Create a node module with Haxe  

  Haxe  NodeJS   Mar 4, 2017  No Comments

In this post, I’m not going to talk about npm (except for the initialisation part), but about how to code your module with Haxe.

Project setup

First thing to do is to create our npm project.

npm init --yes

--yes because I’m lazy and I don’t want to enter the default value for each prompt.

My default package.json file looks like:

{
  "name": "test-node-package",
  "version": "1.0.0",
  "description": "",
  "main": "dist/index.js",
  "scripts": {
    "build": "haxe build.hxml",
    "dev": "npm run build -- -debug"
  },
  "keywords": [],
  "author": "RevoluGame",
  "license": "ISC",
  "files": ["dist"]
}

The files parameter will tell npm which file/directory to import while installing the module. I only specify the dist directory, because for a production usage, the Haxe sources are not needed. But still, if you want to publish everything, just forget about the files parameter.

My project looks like:

- test-node-package
  - dist
    - index.js
  - src
    - Main.hx
  - package.json
  - build.hxml

The Haxe part

Now that we have our project setup, we can start working on our module.

Let’s say we want to do the following in another project:

var test = require('test-node-package');
test.foo("world");

In Haxe you will have to:

class Main
{
    @:expose("foo")
    public static function foo(bar: String)
    {
        trace('Hello $bar');
    }

    public static function main() {}
}

The @expose metadata will make your method available in Javascript with the name you specified (in our case: foo).

You will probably need to use the nodejs lib, so don’t forget to add it in your build.hxml:

-lib hxnodejs


Haxe React - tic tac toe example  

  Haxe   Feb 6, 2017  No Comments

I’ve ported the tic-tac-toe example from the react-js documentation to haxe. You can find it here.

What is different:

I’ve changed the event handling in order to use msignal instead of passing a function down to the right component.

I’ve created an History/HistoryItem component to get a cleaner code.

To test it, just checkout the repo, install the dependancies:

And build the app.


Pico8 tools for haxe  

  Haxe  Pico-8   Oct 23, 2016  No Comments

I’m prototyping a lot for the Pico-8 console with haxe (using the hxpico8 library), so in order to help my productivity, I’ve built some tools.

What for?

The first aim was to initialize a new project quickly so you don’t lose time and you can start coding right away.

Once the project is built, the tool will take care of the compilation/deployment. Because I’m using haxe, I can’t code directly into the pico8 console and test right away. So the tool will do it for you by:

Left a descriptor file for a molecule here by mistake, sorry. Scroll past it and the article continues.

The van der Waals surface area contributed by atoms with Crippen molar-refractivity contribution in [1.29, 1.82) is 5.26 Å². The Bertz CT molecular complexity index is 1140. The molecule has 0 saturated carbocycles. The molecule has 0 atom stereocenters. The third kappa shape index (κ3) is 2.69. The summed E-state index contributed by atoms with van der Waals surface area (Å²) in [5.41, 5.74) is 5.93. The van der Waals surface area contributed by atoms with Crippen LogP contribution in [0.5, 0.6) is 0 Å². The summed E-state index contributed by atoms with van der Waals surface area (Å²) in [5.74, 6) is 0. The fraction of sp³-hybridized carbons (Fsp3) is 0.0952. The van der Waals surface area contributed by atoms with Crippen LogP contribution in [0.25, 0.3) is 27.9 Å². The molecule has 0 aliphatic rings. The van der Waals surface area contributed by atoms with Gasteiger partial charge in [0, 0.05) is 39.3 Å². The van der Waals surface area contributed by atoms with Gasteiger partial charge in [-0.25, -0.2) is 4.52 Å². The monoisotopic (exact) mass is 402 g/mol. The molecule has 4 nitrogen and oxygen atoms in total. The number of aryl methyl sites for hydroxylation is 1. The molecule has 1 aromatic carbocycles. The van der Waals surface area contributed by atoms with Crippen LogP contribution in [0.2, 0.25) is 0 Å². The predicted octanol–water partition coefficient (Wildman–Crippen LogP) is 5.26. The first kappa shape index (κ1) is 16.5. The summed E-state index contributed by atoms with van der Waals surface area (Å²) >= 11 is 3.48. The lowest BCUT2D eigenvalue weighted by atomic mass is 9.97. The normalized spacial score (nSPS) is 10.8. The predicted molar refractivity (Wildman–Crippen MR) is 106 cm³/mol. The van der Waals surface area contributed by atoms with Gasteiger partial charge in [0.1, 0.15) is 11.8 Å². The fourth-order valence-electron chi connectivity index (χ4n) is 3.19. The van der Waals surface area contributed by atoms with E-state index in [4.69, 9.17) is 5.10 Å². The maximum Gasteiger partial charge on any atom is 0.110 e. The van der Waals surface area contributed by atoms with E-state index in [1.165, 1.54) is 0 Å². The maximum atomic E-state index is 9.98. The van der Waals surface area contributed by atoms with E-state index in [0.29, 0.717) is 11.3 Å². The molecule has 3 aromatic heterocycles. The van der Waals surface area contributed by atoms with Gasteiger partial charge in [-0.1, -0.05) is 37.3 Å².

• compiling your code
  • backing up the pico8 file used by the console
  • copying the code (the one generated by the hxpico8 lib) into your p8 file and keeping all graphics/sounds…
  • copying the file to where the console can read it.

Once that’s done, you just have to reload your game in the Pico8 console, and test it.

For more information, please take a look at the github repository.


Pico-8 debut  

  Haxe  Pico-8   Apr 23, 2016  No Comments

Quick post to help you start with pico-8 and haxe.

What is Pico-8 ?

If you never heard of it:

PICO-8 is a fantasy console for making, sharing and playing tiny games and other computer programs. When you turn it on, the machine greets you with a shell for typing in Lua commands and provides simple built-in tools for creating your own cartridges.

For more info, please check the official website.

How to use haxe for pico-8 ?

The easiest way to use haxe, is to use YellowAfterlife’s library in order to build lua code. Here is the Github repository.

I’ve created an empty project (as a gist) which you can find below :


Coloring - post mortem  

  Haxe   Mar 29, 2015  No Comments

It took me a while but I finally did it.

I released a new version of my LD31 entry, coloring.

I had to rewrite it completely, because I used my HTML5 framework (AGE) and I wanted to deploy it on mobile. So thanks to haxe and OpenFl I did it without trashing all my old code.

So what’s new ?

  • Animations
  • Better score handling with combos
  • A preview of the colors order and which one can pop
  • A tutorial, to help the beginners understand the game mechanism
  • Google play integration for the Android version (leaderboard and trophies)
  • Lots of bug fixes :)


For the first time, I did integrate unit tests in order to test all (or at least the most) game possibilities. For that I used munit which is really great.

For the leaderboard integration, I’ve used linden-google-play library which is a native extension for OpenFl.

So here you can play the old version, and the new one on itch.io or directly on Google Play:

Get it on Google Play

Enjoy, and let me know what you think.


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